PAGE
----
Net Neutrality in 3 minutes

Hierarchy of Needs Revised

Net Neutrality is a nickname for a set of rules designed to govern your access to the Internet. In the next three minutes I’m going to prove to you why Net Neutrality is important and give you enough facts to argue your own case for or against it.

On February 23, 2021, a federal judge ordered that California had the right to enforce a Net Neutrality law it passed in 2018. (You can research the drama that led up to this ruling in your free time.) At this writing the California Internet Consumer Protection and Net Neutrality Act of 2018 (aka “SB-822”) is law. Here’s what you need to know.

SB-822 builds on the 2015 FCC Net Neutrality framework. It contains the following:

Blocking: Broadband providers may not block access to lawful content, applications, services, or non-harmful devices.

Throttling: Broadband providers may not deliberately target some lawful Internet traffic to be delivered to users more slowly than other traffic.

Network Management Practices: SB-822 requires carriers to be transparent about “network management practices, performance, and commercial terms.” This shuts down a loophole in the FCC’s 2015 rules which stated that traffic shaping and bit throttling were “subject to reasonable network management,” which basically meant ISPs could throttle traffic if they thought they had to.

Paid Prioritization: Broadband providers may not favor some Internet traffic in exchange for consideration of any kind. Internet service providers are also banned from prioritizing content and services of their affiliates.

Zero-rating: Carriers may not exempt certain services from counting against users’ data caps. For example, AT&T may not give you unlimited access to HBO Max because you get your broadband from AT&T but put a data cap on or slow down your access to Netflix. Additionally, carriers may not charge for zero-rating.

Edge Providers: SB-822 regulates a wide variety of “interconnection” deals between network operators and content providers. This is a hotly debated topic, as many of these types of deals are already in place.

Forcing You to Use Carrier-supplied Equipment: Carriers are prohibited from forcing consumers to purchase or rent equipment. Said differently, you are free to get your own modems, switches, and routers as long as they comply with the carrier’s specifications.

Arguments For Net Neutrality

How important is your access to the Internet? How much does it cost? How much should it cost? Does your connection slow down without notice? Is your data capped? If you cut the cord, will your data bill go through the roof? Will your online video viewing exceed your data cap? Do you have to rent equipment from your carrier even though you can purchase more suitable gear at a lower cost from others? Do your competitors have an edge because they’ve made a special deal with a carrier? The responses to all of these questions (and more) are just some of the reasons pro Net Neutrality.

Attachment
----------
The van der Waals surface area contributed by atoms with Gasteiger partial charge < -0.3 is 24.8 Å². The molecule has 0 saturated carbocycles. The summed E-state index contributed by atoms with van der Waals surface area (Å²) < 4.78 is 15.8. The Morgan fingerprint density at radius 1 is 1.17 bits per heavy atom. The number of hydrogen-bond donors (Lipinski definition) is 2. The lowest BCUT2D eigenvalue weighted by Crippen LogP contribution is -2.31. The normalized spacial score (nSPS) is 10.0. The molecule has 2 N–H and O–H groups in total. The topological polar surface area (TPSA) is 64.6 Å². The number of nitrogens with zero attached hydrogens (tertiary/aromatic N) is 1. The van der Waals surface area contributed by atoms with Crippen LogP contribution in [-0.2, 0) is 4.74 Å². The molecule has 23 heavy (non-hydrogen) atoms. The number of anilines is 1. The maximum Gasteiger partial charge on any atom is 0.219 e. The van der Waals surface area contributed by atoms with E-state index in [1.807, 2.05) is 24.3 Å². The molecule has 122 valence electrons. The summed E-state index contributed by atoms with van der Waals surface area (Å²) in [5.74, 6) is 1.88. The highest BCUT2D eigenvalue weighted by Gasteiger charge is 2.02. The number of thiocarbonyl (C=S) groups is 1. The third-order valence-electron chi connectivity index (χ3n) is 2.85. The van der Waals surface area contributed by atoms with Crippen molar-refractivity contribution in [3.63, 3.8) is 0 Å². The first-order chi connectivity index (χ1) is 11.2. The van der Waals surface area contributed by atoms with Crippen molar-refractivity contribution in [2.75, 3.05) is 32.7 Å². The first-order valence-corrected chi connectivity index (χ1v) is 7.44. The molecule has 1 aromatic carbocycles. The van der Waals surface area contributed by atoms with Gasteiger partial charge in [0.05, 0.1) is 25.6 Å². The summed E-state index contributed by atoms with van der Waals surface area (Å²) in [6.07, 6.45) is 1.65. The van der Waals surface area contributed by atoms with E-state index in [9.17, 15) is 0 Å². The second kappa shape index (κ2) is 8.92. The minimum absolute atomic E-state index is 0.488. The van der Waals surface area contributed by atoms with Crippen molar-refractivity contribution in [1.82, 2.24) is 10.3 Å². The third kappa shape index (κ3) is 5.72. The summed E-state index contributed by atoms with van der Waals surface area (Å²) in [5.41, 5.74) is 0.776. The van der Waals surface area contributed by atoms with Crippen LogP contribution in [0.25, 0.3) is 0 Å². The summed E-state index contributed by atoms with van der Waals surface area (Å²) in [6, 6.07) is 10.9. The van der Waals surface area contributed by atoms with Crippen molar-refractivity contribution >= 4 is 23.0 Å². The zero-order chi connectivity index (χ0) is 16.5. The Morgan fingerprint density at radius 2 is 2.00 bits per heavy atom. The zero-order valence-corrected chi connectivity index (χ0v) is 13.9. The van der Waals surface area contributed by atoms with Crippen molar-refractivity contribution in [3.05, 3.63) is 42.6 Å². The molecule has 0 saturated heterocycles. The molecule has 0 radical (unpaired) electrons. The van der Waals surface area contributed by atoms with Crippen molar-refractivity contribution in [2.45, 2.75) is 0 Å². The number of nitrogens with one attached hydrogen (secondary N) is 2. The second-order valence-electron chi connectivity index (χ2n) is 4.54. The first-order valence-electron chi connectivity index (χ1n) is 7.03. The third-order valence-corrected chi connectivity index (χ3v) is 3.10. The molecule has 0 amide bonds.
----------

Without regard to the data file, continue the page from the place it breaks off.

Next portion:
Arguments Against Net Neutrality

Why wouldn’t you want Net Neutrality regulations? Some say it will stifle investment in network innovation. Others say the restrictions are unreasonable and will diminish the industry’s ability to provide the wide range of broadband services we currently enjoy. The carriers have argued that SB-822 impedes business flexibility. They say that what the law considers “unreasonable internet conduct in California will be subject to interpretation by multiple jurisdictions and private parties leading to litigation, delay and expense.” And the rules focused on edge providers are said to be problematic because Big Tech (Amazon, Netflix, Google, Facebook, etc.) has negotiated deals in place that the law now prohibits.

You Need to Get Involved

Does California’s SB-822 pave the way for 50 states to all do their own thing? It wouldn’t be the worst outcome – after all, people who live in New York State don’t purchase their broadband access from Vermont. Should Congress pass federal legislation? Some think that a federal law would be too watered down (think lobbyists) to accomplish its goals. With the basic principles and components of the legislation under your belt and a rudimentary overview of the pros and cons as argued, the big question is, what do you think?

 

 

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About Shelly Palmer

Shelly Palmer is the Professor of Advanced Media in Residence at Syracuse University’s S.I. Newhouse School of Public Communication and the CEO of The Palmer Group, a consulting practice that helps Fortune 500 companies with technology, media and marketing. Named LinkedIn’s “Top Voice in Technology,” he covers tech and business for Good Day New York, writes a weekly column for Adweek, and is a regular commentator on CNN and CNBC and writes a popular daily business blog. He’s the Co-Host of the award-winning podcast Techstream with Shelly Palmer & Seth Everett and he hosts the Shelly Palmer #CryptoWednesday Livestream. Follow @shellypalmer or visit shellypalmer.com.

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